Just returned from his tour of Japan, American funk bassist, signer and songwriter William Earl “Bootsy” Collins takes the stage at the Keswick Theater in Glenside on June 15.
After years of struggling, Collins is now a proven commodity, explaining that his music appeals to a worldwide audience. He says, “Audiences in Japan were so into my music, it was amazing. They knew every word and often sang along with us.”
Today, Collins is embarking on a U.S. tour, and hopes American audiences will prove as devoted as those in the Orient.
“And I think they will,” he says. “I’ve always tried to think outside the box when it comes to making music. I’ve never looked at the normal way of doing things. I’ve never tried to have a formula for how to put music together like everybody else. I’ve tried to have an original way of doing things, another point of view as opposed to what the commercial market would think or even want. And after all these years, it seems to have worked.”
Rising to prominence with James Brown in the late 1960s, and with Parliament-Funkadelic in the ’70s, Collins’ driving bass guitar and humorous vocals established him as one of the leading names in funk. With his elder brother Phelps “Catfish” Collins, and Kash Waddy and Philippe Wynne, Collins formed a funk band called The Pacemakers in 1968.
The Pacemakers were hired as Brown’s backing band and became known as The J.B.’s. And although they only worked for Brown for 11 months, they played on some of Brown’s most intense funk recordings, including “Super Bad,” “Soul Power” and “Talkin’ Loud and Sayin’ Nothin,” among others. And the sound of funk would never be the same.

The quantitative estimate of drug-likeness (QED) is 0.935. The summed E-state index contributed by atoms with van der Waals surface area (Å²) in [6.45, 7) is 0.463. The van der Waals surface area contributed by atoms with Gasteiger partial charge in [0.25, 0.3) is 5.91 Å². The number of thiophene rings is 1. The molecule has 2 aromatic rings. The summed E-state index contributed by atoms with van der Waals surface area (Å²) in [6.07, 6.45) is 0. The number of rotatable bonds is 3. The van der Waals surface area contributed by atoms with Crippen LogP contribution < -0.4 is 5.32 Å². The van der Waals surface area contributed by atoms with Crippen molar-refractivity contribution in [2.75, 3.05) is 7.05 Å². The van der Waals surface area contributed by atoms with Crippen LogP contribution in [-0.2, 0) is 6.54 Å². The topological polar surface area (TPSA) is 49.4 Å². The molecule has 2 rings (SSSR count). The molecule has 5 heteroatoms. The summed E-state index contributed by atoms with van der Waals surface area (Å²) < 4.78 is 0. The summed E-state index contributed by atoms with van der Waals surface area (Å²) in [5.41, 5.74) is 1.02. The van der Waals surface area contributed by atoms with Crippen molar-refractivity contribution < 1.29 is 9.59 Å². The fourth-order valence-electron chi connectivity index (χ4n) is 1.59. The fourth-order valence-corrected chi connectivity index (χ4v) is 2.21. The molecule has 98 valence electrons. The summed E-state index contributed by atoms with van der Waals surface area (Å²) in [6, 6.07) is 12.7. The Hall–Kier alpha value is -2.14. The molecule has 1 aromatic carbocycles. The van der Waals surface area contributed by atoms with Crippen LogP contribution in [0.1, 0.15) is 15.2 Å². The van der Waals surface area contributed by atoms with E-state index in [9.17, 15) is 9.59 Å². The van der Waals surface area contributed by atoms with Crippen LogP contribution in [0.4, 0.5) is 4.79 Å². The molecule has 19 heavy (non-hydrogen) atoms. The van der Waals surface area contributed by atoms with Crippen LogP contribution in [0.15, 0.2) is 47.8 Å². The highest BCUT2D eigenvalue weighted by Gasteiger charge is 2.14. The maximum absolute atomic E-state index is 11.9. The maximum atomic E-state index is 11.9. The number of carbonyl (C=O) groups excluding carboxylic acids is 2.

“Coming up, ‘funk’ was a bad word, and we simply had to learn to deal with that,” Collins explains. “We didn’t have a lot of money, so we dressed any way mother could afford to dress us. We got used to being laughed at early in life. Even with our music, we got used to that, too. We learned to do what we thought we needed to do. We got over criticism and laughter early in life. I think that’s a major setback for a lot of artists today. They can never get past that.”
Today, Collins says in making music he likes to think beyond what’s in it for him.
“My music is not so much about me as it is about giving people more of what they need in music and entertainment. And love. I come to give people hope as opposed just to seeing what I can get out of the deal. I know I’m in this to give back to people, so now I’m on a mission.”
And it’s a mission borne out of his own beginnings.
“I want my shows to be not only about that Bootsy but about those who influenced my life. In making music, I want to honor the people I grew up on. That’s what my newest CD, ‘Funk Capitol of the World’ is all about,” he says.
Collins also learned to conquer his own demons.
“Once I got delivered from the drug thing, my whole life took on meaning. I had to go through the desert to find that out. Now, I don’t like to tell people what to do, Id rather show them I’m still that brother who had all that rap on the corner. I just had to learn to put in the time and stay focused on what I needed to do.”
Additionally, Collins wants the younger generation who would like to follow in his footsteps to learn from his example, even learning how to take rejection.
He says, “I think that might be the most important thing to learn in life because we got so rejected coming up it began to be a joke to us. We said ‘funk it’ and that became a concept.”
But because they wouldn’t — or couldn’t — fit into the accepted norm — Collins says many radio stations wouldn’t talk about them or play their music.
“But we were just regular people trying to do what we knew how to do. We never wanted to be anything else. And you know what? I’m still that long-haired sucker from down the street.”
For times and ticket information, call (215) 572-7650.